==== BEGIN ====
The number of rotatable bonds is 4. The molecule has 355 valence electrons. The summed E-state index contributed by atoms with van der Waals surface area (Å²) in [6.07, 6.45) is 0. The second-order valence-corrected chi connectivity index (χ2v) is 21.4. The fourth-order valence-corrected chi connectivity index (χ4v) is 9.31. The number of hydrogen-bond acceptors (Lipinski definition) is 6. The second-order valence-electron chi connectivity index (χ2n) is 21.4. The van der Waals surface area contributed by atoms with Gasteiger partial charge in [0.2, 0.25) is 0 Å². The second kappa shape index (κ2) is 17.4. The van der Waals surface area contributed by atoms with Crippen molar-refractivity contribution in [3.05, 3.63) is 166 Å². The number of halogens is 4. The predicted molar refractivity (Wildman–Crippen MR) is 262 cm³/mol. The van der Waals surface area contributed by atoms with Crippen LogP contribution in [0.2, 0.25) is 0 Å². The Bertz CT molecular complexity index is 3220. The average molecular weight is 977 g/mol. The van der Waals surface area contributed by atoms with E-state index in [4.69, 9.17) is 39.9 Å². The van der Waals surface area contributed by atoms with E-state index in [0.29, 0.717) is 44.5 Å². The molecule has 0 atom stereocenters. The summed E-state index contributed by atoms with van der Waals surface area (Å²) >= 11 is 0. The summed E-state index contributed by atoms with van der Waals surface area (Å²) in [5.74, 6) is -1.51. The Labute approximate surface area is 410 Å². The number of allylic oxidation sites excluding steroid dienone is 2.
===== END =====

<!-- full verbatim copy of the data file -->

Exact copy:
The number of rotatable bonds is 4. The molecule has 355 valence electrons. The summed E-state index contributed by atoms with van der Waals surface area (Å²) in [6.07, 6.45) is 0. The second-order valence-corrected chi connectivity index (χ2v) is 21.4. The fourth-order valence-corrected chi connectivity index (χ4v) is 9.31. The number of hydrogen-bond acceptors (Lipinski definition) is 6. The second-order valence-electron chi connectivity index (χ2n) is 21.4. The van der Waals surface area contributed by atoms with Gasteiger partial charge in [0.2, 0.25) is 0 Å². The second kappa shape index (κ2) is 17.4. The van der Waals surface area contributed by atoms with Crippen molar-refractivity contribution in [3.05, 3.63) is 166 Å². The number of halogens is 4. The predicted molar refractivity (Wildman–Crippen MR) is 262 cm³/mol. The van der Waals surface area contributed by atoms with Crippen LogP contribution in [0.2, 0.25) is 0 Å². The Bertz CT molecular complexity index is 3220. The average molecular weight is 977 g/mol. The van der Waals surface area contributed by atoms with E-state index in [4.69, 9.17) is 39.9 Å². The van der Waals surface area contributed by atoms with E-state index in [0.29, 0.717) is 44.5 Å². The molecule has 0 atom stereocenters. The summed E-state index contributed by atoms with van der Waals surface area (Å²) >= 11 is 0. The summed E-state index contributed by atoms with van der Waals surface area (Å²) in [5.74, 6) is -1.51. The Labute approximate surface area is 410 Å². The number of allylic oxidation sites excluding steroid dienone is 2.